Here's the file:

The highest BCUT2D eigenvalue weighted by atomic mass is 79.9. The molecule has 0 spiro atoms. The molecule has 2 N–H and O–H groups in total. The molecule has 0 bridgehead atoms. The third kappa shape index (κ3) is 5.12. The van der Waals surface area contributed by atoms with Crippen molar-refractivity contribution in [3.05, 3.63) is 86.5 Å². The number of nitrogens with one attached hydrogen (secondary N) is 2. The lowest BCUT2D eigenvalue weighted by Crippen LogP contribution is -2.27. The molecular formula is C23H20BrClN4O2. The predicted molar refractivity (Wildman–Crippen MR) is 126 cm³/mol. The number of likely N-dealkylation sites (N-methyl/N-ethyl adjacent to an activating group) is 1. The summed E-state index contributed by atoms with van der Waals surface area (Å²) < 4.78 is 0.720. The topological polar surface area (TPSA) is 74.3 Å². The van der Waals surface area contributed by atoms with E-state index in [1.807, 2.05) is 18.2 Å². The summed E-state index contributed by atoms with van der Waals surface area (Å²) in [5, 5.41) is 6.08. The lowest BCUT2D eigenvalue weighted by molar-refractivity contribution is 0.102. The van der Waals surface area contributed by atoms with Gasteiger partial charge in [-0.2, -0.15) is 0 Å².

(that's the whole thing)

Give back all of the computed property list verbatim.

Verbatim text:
The highest BCUT2D eigenvalue weighted by atomic mass is 79.9. The molecule has 0 spiro atoms. The molecule has 2 N–H and O–H groups in total. The molecule has 0 bridgehead atoms. The third kappa shape index (κ3) is 5.12. The van der Waals surface area contributed by atoms with Crippen molar-refractivity contribution in [3.05, 3.63) is 86.5 Å². The number of nitrogens with one attached hydrogen (secondary N) is 2. The lowest BCUT2D eigenvalue weighted by Crippen LogP contribution is -2.27. The molecular formula is C23H20BrClN4O2. The predicted molar refractivity (Wildman–Crippen MR) is 126 cm³/mol. The number of likely N-dealkylation sites (N-methyl/N-ethyl adjacent to an activating group) is 1. The summed E-state index contributed by atoms with van der Waals surface area (Å²) < 4.78 is 0.720. The topological polar surface area (TPSA) is 74.3 Å². The van der Waals surface area contributed by atoms with E-state index in [1.807, 2.05) is 18.2 Å². The summed E-state index contributed by atoms with van der Waals surface area (Å²) in [5, 5.41) is 6.08. The lowest BCUT2D eigenvalue weighted by molar-refractivity contribution is 0.102. The van der Waals surface area contributed by atoms with Gasteiger partial charge in [-0.2, -0.15) is 0 Å².